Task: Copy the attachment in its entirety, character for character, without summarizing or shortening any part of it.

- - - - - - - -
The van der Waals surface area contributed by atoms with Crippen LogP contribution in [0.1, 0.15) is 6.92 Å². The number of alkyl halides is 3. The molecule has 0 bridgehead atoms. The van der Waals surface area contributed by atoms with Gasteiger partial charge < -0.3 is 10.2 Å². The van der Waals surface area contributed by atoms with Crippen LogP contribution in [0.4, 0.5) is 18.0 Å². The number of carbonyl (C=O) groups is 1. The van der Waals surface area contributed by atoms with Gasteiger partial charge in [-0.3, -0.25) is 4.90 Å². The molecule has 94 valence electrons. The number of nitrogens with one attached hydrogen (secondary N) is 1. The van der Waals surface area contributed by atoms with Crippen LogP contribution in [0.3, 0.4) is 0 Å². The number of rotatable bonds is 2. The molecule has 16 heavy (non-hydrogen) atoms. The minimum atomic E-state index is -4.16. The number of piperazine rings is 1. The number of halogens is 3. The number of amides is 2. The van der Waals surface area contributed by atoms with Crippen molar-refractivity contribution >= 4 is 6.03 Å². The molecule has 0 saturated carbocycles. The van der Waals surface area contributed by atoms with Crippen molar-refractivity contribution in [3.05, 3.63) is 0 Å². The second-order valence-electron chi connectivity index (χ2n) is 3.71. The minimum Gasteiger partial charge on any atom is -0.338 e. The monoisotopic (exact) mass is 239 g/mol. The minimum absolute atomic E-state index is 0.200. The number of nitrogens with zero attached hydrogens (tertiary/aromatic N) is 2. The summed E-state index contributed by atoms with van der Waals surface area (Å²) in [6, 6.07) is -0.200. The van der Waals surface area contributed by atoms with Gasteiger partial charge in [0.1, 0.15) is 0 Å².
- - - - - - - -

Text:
The van der Waals surface area contributed by atoms with Crippen LogP contribution in [0.1, 0.15) is 6.92 Å². The number of alkyl halides is 3. The molecule has 0 bridgehead atoms. The van der Waals surface area contributed by atoms with Gasteiger partial charge < -0.3 is 10.2 Å². The van der Waals surface area contributed by atoms with Crippen LogP contribution in [0.4, 0.5) is 18.0 Å². The number of carbonyl (C=O) groups is 1. The van der Waals surface area contributed by atoms with Gasteiger partial charge in [-0.3, -0.25) is 4.90 Å². The molecule has 94 valence electrons. The number of nitrogens with one attached hydrogen (secondary N) is 1. The van der Waals surface area contributed by atoms with Crippen LogP contribution in [0.3, 0.4) is 0 Å². The number of rotatable bonds is 2. The molecule has 16 heavy (non-hydrogen) atoms. The minimum atomic E-state index is -4.16. The number of piperazine rings is 1. The number of halogens is 3. The number of amides is 2. The van der Waals surface area contributed by atoms with Crippen molar-refractivity contribution >= 4 is 6.03 Å². The molecule has 0 saturated carbocycles. The van der Waals surface area contributed by atoms with Crippen molar-refractivity contribution in [3.05, 3.63) is 0 Å². The second-order valence-electron chi connectivity index (χ2n) is 3.71. The minimum Gasteiger partial charge on any atom is -0.338 e. The monoisotopic (exact) mass is 239 g/mol. The minimum absolute atomic E-state index is 0.200. The number of nitrogens with zero attached hydrogens (tertiary/aromatic N) is 2. The summed E-state index contributed by atoms with van der Waals surface area (Å²) in [6, 6.07) is -0.200. The van der Waals surface area contributed by atoms with Gasteiger partial charge in [0.1, 0.15) is 0 Å².